Cortez is the seat of Montezuma County in Colorado’s far southwest corner. It’s located near the Four Corners area, which is where the states of Colorado, Utah, Arizona, and New Mexico meet and form perfect right angles on each side.
Though Cortez has a population of fewer than 10,000 residents, it’s the county’s most populous municipality, and it’s surrounded by immense wide-open spaces and state and national parks.
The area is popular with backcountry hikers and all-around outdoor lovers, but there are cultural, art, and historical attractions as well.
Below are 15 things to do in and around Cortez, Colorado.
1. Cortez Cultural Center
For first time visitors to Cortez interested in getting a thorough overview of the area’s history and culture, the Cortez Cultural Center on North Market Street would be a great first stop.
Featuring an impressive collection of art and artifacts from both Native Americans and settlers, the center also hosts special events such as guest speakers, art and music courses, and traditional Native American dance productions in the summer.
The Native American items on display include Navajo, Pueblo, and Ute baskets, pottery, clothes, and jewelry, as well as art.
Many guests stay longer than they planned, so consider blocking out a few hours.
2. Parque de Vida
For such a small town, Cortez has a number of conveniently located municipal parks that are the perfect places to exercise, catch a game, or just relax with a good book.
Parque de Vida is the town’s most amenity-filled park and includes multiple baseball and softball fields, basketball, volleyball, and tennis courts, an amphitheater, and a playground. Needless to say, getting bored while on-site shouldn’t be an issue.
The park hosts many of the town’s annual fairs, of which the Fourth of July celebration and fireworks display is one of the most popular.
Parque de Vida is within walking distance of other downtown attractions.
3. Main Street Brewery
Colorado is big beer country, and though it was once dominated by mass-produced brews, it has experienced a craft brewing renaissance in the past few decades.
Main Street Brewery in Cortez has been open for more than 20 years and usually has more than a dozen beers on tap that come in a range of colors, flavor profiles, and alcohol contents to suit most taste buds.
Main Street is also known for its tasty grub, including pizza, burgers, sandwiches, and salads.
For those who’d rather enjoy a glass of wine or a cocktail, there’s a full bar on-site as well, and they’re open every day for lunch and dinner.
4. Hovenweep National Monument
Colorado has an impressive collection of national parks and monuments. For those passing through Cortez, Hovenweep National Monument is one of the most convenient to visit.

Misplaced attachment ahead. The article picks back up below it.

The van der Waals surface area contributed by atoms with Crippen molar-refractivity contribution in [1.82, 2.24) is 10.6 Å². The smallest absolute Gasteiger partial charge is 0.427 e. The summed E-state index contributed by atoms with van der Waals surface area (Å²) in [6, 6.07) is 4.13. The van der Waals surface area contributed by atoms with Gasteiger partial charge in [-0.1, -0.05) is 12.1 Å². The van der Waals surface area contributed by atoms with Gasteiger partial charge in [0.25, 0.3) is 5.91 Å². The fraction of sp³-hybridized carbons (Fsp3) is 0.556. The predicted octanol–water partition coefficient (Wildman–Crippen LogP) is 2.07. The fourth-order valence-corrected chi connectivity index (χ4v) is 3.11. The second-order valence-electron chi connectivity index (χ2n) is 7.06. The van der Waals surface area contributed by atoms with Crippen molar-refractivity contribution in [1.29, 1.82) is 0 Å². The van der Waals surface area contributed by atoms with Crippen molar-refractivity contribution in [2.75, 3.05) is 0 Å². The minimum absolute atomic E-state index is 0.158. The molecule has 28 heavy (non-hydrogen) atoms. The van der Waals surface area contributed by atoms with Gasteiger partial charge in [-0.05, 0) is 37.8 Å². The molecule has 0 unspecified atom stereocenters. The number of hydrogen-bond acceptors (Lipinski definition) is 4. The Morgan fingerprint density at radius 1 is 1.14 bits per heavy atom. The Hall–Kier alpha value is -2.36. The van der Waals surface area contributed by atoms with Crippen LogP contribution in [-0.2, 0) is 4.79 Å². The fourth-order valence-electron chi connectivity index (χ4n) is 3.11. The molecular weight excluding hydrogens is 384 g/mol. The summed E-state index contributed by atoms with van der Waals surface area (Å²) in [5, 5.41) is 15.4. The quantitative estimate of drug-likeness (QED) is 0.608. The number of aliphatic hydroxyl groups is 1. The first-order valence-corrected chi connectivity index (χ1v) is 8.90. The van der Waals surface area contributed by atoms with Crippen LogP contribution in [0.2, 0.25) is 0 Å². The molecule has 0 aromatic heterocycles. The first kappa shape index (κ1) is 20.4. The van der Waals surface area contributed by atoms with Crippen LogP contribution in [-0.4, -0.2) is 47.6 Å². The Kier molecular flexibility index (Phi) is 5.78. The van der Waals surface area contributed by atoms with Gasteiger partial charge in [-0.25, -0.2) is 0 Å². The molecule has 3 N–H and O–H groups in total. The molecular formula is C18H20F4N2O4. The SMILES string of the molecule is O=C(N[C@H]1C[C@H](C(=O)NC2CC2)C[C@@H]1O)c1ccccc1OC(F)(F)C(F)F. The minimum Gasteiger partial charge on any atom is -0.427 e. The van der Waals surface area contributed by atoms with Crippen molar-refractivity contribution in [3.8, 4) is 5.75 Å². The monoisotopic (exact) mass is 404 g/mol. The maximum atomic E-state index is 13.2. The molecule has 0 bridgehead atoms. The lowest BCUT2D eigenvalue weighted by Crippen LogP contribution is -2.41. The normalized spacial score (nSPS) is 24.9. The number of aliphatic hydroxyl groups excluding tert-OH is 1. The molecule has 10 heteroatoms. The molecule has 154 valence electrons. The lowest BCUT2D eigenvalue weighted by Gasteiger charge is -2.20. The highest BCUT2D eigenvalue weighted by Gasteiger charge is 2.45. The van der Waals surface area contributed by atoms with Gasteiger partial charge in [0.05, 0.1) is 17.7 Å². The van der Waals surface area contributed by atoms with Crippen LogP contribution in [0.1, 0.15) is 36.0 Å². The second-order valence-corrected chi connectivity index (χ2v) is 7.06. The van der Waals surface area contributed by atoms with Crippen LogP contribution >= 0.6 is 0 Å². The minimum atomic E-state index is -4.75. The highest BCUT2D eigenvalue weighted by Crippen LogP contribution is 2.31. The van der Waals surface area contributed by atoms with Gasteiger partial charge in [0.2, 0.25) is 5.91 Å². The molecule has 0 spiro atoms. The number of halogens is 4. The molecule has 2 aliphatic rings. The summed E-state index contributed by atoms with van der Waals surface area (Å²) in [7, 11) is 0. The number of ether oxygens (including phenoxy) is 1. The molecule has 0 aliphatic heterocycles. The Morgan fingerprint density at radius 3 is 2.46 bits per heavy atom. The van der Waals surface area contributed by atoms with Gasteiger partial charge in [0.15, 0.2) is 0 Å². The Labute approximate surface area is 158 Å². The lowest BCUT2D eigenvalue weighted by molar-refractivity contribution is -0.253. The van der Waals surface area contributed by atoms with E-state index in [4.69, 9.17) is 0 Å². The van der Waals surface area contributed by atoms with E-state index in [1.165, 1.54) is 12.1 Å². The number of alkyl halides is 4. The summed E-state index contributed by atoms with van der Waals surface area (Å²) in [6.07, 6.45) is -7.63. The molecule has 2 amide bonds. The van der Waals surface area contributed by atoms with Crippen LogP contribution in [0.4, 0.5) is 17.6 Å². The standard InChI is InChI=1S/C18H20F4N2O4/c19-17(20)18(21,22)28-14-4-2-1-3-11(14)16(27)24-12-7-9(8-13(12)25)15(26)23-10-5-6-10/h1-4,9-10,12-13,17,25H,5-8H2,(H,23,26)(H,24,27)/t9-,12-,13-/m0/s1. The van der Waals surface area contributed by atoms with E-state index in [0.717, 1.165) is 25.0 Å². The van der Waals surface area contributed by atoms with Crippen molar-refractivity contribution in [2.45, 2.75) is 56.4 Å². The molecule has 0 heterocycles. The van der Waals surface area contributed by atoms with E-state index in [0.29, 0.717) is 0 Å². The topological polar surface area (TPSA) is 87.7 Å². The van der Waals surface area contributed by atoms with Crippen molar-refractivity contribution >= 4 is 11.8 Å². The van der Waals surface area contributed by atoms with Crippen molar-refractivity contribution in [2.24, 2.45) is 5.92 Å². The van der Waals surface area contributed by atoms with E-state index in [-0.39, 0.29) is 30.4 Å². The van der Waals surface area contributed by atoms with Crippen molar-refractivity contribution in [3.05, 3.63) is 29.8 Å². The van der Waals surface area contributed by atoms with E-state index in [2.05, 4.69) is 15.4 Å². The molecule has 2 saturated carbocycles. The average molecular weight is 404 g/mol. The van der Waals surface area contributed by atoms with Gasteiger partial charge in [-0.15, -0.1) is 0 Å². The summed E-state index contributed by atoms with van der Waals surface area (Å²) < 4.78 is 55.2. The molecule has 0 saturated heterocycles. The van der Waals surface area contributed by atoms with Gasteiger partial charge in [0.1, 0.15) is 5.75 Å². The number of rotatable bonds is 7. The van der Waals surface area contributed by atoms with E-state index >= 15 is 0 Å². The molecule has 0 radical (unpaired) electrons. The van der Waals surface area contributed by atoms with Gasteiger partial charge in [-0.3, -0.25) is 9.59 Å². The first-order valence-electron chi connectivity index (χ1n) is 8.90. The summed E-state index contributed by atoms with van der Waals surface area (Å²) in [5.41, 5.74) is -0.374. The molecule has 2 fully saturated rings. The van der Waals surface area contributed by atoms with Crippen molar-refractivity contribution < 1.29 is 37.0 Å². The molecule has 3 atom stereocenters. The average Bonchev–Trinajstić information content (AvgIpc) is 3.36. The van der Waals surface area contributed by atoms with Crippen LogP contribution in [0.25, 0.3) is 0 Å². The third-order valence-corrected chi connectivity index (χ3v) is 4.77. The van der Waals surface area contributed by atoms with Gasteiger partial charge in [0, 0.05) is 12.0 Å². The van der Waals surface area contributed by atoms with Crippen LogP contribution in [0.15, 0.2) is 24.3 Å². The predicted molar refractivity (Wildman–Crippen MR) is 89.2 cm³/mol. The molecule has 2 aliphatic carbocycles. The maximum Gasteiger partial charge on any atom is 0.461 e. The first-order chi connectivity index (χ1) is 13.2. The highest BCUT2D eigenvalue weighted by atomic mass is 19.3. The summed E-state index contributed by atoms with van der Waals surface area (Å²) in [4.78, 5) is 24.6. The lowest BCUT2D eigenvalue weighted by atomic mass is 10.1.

The area boasts some Native American village sites that date back more than 800 years. At their height, they were home to thousands of people who scraped a living from the harsh and unforgiving environment by hunting and gathering.
They’re spread over a large area and include impressive multi-leveled structures made from rock and adobe which have stood the test of time remarkably well.
Consider starting your exploration at the visitor’s center.
5. Conquistador Golf Course
Located on North Dolores Drive just outside town, Conquistador Golf Course is an 18-hole, par-72 course that features scenic vistas of the neighboring mountains, treed areas, strategically-placed water and sand hazards, and well-maintained greens and fairways.
Many savvy golfers consider it one of the region’s premier courses, and it’s appropriate for players of most ages and skill levels.
For those who could use a few instructional sessions with a pro, lessons are available, and there are practice areas and a pro shop as well.
Tee times go quickly, especially on weekends and holidays in the summer, so plan accordingly.
6. Crow Canyon Archaeological Center
Comprised of nearly 200 acres of amazing landscapes and significant Native American archaeological sites, Crow Canyon Archaeological Center is the area’s premier destination for those interested in learning about the Pueblo people who called Colorado home for ages before it was officially settled.
The center’s staff offer a wide range of engaging, educational, and entertaining programs that are appropriate for most ages. Guided tours of the on-site archaeology laboratory and historic sites are readily available as well.
The center is largely dedicated to cultural preservation and often ends up being one of the standout attractions of many travelers’ vacations.
7. Guy Drew Vineyards
For lovers of great wines and amazing natural beauty, Guy Drew Vineyards is the perfect place to experience both together.
This family-owned and operated winery is located to the southwest of downtown Cortez and was founded in 1998.
The vineyard is comprised of more than 150 acres that offer panoramic views and a variety of trees species like juniper and piñon.
The winery was built in the traditional Pueblo style, and vineyard and winery tours are available, as are sampling sessions in their tasting room.
Their wines come in a variety of colors and flavors ranging from red and hearty to white and refreshing.
8. Totten Reservoir State Wildlife Area